A patient who received a pig’s heart in an experimental surgery has died just two months later, his hospital says.
David Bennett Sr., of Maryland, was 57. In January he underwent the groundbreaking operation – the first of its kind – after being deemed ineligible for a normal heart transplant. For about two months, the heart of a genetically modified pig kept him alive.
“It creates the pulse, it creates the pressure, it is his heart,” Dr. Bartley Griffith, director of the cardiac transplant program at the University of Maryland Medical Center, toldThe New York Timesshortly after the surgery. “It’s working and it looks normal. We are thrilled, but we do not know what tomorrow will bring us. ”
The University of Maryland did not specify Mr Bennett’s exact cause of death, but said his condition had been worsening over the past few days. He died at the medical center.
“We are devastated by the loss of Mr Bennett,” Dr Bartley Griffith, who performed the surgery, said in a statement. “He proved to be a brave and noble patient who fought all the way to the end.”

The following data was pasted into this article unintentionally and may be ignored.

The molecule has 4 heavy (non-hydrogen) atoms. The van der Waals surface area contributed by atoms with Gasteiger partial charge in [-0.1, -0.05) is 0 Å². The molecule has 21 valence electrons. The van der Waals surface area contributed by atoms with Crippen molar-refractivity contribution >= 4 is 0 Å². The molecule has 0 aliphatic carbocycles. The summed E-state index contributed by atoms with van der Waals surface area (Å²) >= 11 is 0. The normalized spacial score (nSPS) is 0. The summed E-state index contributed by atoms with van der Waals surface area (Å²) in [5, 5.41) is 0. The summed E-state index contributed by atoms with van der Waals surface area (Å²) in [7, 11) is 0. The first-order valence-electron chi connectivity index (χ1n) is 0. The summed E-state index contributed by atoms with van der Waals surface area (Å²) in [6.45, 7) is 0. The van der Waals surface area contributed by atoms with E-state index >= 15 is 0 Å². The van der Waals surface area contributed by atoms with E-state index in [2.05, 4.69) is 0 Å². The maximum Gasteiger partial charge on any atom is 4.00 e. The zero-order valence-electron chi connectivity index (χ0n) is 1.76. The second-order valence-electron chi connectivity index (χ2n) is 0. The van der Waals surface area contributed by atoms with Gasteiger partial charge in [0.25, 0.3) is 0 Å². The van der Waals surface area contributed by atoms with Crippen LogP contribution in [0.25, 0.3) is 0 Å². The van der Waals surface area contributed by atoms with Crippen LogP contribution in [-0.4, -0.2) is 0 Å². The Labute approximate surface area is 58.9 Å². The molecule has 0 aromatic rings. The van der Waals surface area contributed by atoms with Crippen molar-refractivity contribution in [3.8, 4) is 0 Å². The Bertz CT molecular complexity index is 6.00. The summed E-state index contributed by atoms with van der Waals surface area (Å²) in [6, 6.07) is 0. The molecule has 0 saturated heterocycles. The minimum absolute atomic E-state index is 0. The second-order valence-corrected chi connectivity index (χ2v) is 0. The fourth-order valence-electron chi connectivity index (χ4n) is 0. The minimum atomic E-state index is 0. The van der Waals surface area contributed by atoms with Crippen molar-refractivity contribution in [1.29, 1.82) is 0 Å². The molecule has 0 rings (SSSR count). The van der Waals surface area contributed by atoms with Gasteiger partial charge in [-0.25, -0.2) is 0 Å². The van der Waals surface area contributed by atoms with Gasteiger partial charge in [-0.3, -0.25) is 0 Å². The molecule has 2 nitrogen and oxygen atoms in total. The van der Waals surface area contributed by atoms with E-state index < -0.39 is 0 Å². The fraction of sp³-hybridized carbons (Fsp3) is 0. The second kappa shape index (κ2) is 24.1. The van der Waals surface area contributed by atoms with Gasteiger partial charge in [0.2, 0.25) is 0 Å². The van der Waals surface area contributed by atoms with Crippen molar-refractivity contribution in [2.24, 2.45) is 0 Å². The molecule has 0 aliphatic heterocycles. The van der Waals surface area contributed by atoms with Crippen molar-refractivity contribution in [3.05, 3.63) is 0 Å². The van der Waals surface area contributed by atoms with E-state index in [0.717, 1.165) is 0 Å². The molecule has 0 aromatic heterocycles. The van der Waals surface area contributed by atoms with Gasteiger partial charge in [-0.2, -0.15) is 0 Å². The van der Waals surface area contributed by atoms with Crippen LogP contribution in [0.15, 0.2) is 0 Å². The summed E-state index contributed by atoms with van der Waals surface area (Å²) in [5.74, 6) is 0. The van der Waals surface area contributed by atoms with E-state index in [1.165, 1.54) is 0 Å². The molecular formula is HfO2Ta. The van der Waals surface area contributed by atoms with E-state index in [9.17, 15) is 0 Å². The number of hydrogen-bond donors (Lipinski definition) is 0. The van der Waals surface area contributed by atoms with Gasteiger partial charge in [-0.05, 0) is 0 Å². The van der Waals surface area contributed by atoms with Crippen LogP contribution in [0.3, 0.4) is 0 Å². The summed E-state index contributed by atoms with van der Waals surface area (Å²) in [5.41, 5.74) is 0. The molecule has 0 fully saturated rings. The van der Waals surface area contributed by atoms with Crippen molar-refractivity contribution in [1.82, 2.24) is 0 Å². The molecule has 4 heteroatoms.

Mr Bennett’s son, David Bennett Jr., thanked the hospital for doing all it could.
“We are grateful for every innovative moment, every crazy dream, every sleepless night that went into this historic effort,” the younger Mr Bennett wrote. “We also hope that what was learned from his surgery will benefit future patients and hopefully one day, end the organ shortage that costs so many lives each year.”
For many, the January transplant had sparked hope that similar surgeries – known as xenotransplantations – could help the huge number of patients in need of new organs. According to the Associated Press, there are more than 106,000 Americans on the national waiting list for organ donations. Thousands die every year before getting one.
So when the transplant of a pig’s heart appeared to save Mr Bennett’s life, it was a cause of excitement. For weeks, Mr Bennett appeared to get better, and the Maryland medical center posted updates on his latest activities. In late February, the hospital posted a video of him watching the Super Bowl and faintly singing along with the national anthem.
On Wednesday, a spokesperson for the University of Maryland School of Medicine told The Independent there was no obvious cause of Mr Bennett’s death, and his doctors are reviewing what happened. They plan to publish their findings in a scientific journal.
But according to Dr Muhammad Mohiuddin, director of the Cardiac Xenotransplantation Program at the university, doctors have already learned a great deal from Mr Bennett’s experience.
“We are grateful to Mr Bennett for his unique and historic role in helping to contribute to a vast array of knowledge to the field of xenotransplantation,” Dr Mohiuddin wrote.